When implemented in Maine, Secretary of State Matt Dunlap initially slated the cost of implementing RCV at $1.5 million; Dunlap later shared with the Law Court that the final cost its first use was only $89,000. That is less than $0.08 per voter.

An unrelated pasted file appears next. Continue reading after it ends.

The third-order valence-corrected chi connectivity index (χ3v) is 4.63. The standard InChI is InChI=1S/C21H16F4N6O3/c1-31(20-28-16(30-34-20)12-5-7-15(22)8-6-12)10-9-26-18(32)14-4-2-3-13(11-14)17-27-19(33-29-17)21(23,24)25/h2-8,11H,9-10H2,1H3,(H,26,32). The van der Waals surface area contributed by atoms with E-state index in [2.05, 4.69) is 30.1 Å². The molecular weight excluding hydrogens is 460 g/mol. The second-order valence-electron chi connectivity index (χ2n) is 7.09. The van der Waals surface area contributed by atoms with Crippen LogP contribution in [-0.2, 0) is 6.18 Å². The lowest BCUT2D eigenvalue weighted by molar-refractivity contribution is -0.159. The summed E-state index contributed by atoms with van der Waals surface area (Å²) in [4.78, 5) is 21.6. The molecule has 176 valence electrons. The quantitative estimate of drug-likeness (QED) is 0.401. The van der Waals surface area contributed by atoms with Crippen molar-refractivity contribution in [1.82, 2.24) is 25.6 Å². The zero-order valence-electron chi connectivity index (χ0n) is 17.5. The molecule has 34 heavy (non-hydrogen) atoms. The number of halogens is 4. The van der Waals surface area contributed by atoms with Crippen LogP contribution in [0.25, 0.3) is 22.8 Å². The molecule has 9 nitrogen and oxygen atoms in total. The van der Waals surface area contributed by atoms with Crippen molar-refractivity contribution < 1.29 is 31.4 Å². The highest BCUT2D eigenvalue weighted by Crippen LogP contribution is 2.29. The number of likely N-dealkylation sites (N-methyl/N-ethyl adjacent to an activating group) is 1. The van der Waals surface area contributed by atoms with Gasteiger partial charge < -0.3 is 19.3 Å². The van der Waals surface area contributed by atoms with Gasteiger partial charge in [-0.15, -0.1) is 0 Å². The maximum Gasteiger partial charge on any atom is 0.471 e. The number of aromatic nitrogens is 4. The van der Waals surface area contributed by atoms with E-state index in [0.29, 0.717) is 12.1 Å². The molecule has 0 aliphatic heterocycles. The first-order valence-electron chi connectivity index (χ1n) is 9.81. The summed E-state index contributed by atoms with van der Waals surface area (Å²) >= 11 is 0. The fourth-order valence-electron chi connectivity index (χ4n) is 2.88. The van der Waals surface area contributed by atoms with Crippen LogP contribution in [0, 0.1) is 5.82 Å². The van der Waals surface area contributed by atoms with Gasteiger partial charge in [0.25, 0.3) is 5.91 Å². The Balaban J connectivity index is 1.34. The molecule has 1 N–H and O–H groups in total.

RCV impacts election costs in a number of ways that can vary from place to place. A jurisdiction that uses RCV to eliminate an entire round of voting (a primary or runoff election) will almost certainly save substantial costs by doing so. Those that switch to RCV without eliminating a round of voting will probably incur modest costs in making that transition. For example, in 2007, the city of Cary, North Carolina saved $28,000 by using RCV and thereby avoiding a runoff election.